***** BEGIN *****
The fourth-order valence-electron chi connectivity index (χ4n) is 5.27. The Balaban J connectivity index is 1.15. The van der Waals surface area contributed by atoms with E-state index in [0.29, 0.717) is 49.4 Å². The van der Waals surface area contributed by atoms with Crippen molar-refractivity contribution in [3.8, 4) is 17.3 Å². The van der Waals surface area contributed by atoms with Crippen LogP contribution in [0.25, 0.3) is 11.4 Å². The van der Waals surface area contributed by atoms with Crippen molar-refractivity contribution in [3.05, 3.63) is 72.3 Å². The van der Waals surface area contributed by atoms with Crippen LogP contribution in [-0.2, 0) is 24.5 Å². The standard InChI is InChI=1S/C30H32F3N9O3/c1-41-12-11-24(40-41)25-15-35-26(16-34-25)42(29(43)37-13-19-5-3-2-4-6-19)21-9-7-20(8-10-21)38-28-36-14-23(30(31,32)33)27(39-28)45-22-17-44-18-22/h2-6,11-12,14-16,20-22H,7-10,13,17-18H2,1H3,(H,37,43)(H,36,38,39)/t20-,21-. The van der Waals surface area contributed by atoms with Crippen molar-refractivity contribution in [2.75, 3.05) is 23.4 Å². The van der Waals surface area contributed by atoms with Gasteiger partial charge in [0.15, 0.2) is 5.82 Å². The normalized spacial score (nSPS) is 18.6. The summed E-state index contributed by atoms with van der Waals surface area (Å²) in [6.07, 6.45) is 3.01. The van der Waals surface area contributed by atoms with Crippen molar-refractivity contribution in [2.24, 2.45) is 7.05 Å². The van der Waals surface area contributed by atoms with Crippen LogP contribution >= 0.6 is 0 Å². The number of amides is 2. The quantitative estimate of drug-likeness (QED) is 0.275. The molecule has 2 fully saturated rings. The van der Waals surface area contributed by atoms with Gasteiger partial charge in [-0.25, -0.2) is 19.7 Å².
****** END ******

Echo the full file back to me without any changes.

The fourth-order valence-electron chi connectivity index (χ4n) is 5.27. The Balaban J connectivity index is 1.15. The van der Waals surface area contributed by atoms with E-state index in [0.29, 0.717) is 49.4 Å². The van der Waals surface area contributed by atoms with Crippen molar-refractivity contribution in [3.8, 4) is 17.3 Å². The van der Waals surface area contributed by atoms with Crippen LogP contribution in [0.25, 0.3) is 11.4 Å². The van der Waals surface area contributed by atoms with Crippen molar-refractivity contribution in [3.05, 3.63) is 72.3 Å². The van der Waals surface area contributed by atoms with Crippen LogP contribution in [-0.2, 0) is 24.5 Å². The standard InChI is InChI=1S/C30H32F3N9O3/c1-41-12-11-24(40-41)25-15-35-26(16-34-25)42(29(43)37-13-19-5-3-2-4-6-19)21-9-7-20(8-10-21)38-28-36-14-23(30(31,32)33)27(39-28)45-22-17-44-18-22/h2-6,11-12,14-16,20-22H,7-10,13,17-18H2,1H3,(H,37,43)(H,36,38,39)/t20-,21-. The van der Waals surface area contributed by atoms with Crippen molar-refractivity contribution in [2.75, 3.05) is 23.4 Å². The van der Waals surface area contributed by atoms with Gasteiger partial charge in [0.15, 0.2) is 5.82 Å². The normalized spacial score (nSPS) is 18.6. The summed E-state index contributed by atoms with van der Waals surface area (Å²) in [6.07, 6.45) is 3.01. The van der Waals surface area contributed by atoms with Crippen molar-refractivity contribution in [2.24, 2.45) is 7.05 Å². The van der Waals surface area contributed by atoms with Crippen LogP contribution >= 0.6 is 0 Å². The number of amides is 2. The quantitative estimate of drug-likeness (QED) is 0.275. The molecule has 2 fully saturated rings. The van der Waals surface area contributed by atoms with Gasteiger partial charge in [-0.25, -0.2) is 19.7 Å².